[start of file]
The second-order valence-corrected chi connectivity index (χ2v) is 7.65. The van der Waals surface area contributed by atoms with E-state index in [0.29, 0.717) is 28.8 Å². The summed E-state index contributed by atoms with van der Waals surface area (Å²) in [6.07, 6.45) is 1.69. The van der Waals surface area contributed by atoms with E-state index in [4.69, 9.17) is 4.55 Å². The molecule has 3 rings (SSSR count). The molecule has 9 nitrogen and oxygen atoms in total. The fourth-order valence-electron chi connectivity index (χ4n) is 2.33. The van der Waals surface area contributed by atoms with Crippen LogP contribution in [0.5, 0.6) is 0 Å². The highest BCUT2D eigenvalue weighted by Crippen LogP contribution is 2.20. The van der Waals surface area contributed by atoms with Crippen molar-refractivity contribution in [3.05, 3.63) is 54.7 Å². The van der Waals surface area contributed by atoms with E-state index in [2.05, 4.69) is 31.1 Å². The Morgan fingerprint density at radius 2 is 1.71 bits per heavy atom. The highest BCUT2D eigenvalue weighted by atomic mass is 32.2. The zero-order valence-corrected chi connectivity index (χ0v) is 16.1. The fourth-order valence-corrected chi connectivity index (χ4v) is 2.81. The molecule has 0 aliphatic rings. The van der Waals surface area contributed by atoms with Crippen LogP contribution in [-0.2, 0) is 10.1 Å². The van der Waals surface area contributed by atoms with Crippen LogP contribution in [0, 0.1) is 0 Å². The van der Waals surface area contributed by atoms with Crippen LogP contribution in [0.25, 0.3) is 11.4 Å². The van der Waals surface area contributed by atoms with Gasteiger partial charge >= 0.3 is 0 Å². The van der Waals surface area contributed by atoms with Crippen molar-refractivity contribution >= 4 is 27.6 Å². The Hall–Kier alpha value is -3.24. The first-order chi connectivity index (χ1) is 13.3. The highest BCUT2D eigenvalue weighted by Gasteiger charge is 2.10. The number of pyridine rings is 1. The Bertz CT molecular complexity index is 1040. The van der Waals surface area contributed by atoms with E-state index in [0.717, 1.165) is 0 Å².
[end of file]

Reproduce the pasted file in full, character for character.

The second-order valence-corrected chi connectivity index (χ2v) is 7.65. The van der Waals surface area contributed by atoms with E-state index in [0.29, 0.717) is 28.8 Å². The summed E-state index contributed by atoms with van der Waals surface area (Å²) in [6.07, 6.45) is 1.69. The van der Waals surface area contributed by atoms with E-state index in [4.69, 9.17) is 4.55 Å². The molecule has 3 rings (SSSR count). The molecule has 9 nitrogen and oxygen atoms in total. The fourth-order valence-electron chi connectivity index (χ4n) is 2.33. The van der Waals surface area contributed by atoms with Crippen LogP contribution in [0.5, 0.6) is 0 Å². The highest BCUT2D eigenvalue weighted by Crippen LogP contribution is 2.20. The van der Waals surface area contributed by atoms with Crippen molar-refractivity contribution in [3.05, 3.63) is 54.7 Å². The van der Waals surface area contributed by atoms with E-state index in [2.05, 4.69) is 31.1 Å². The Morgan fingerprint density at radius 2 is 1.71 bits per heavy atom. The highest BCUT2D eigenvalue weighted by atomic mass is 32.2. The zero-order valence-corrected chi connectivity index (χ0v) is 16.1. The fourth-order valence-corrected chi connectivity index (χ4v) is 2.81. The molecule has 0 aliphatic rings. The van der Waals surface area contributed by atoms with Crippen LogP contribution in [-0.2, 0) is 10.1 Å². The van der Waals surface area contributed by atoms with Crippen LogP contribution in [0, 0.1) is 0 Å². The van der Waals surface area contributed by atoms with Crippen LogP contribution in [0.25, 0.3) is 11.4 Å². The van der Waals surface area contributed by atoms with Gasteiger partial charge >= 0.3 is 0 Å². The van der Waals surface area contributed by atoms with Crippen molar-refractivity contribution >= 4 is 27.6 Å². The Hall–Kier alpha value is -3.24. The first-order chi connectivity index (χ1) is 13.3. The highest BCUT2D eigenvalue weighted by Gasteiger charge is 2.10. The number of pyridine rings is 1. The Bertz CT molecular complexity index is 1040. The van der Waals surface area contributed by atoms with E-state index in [0.717, 1.165) is 0 Å².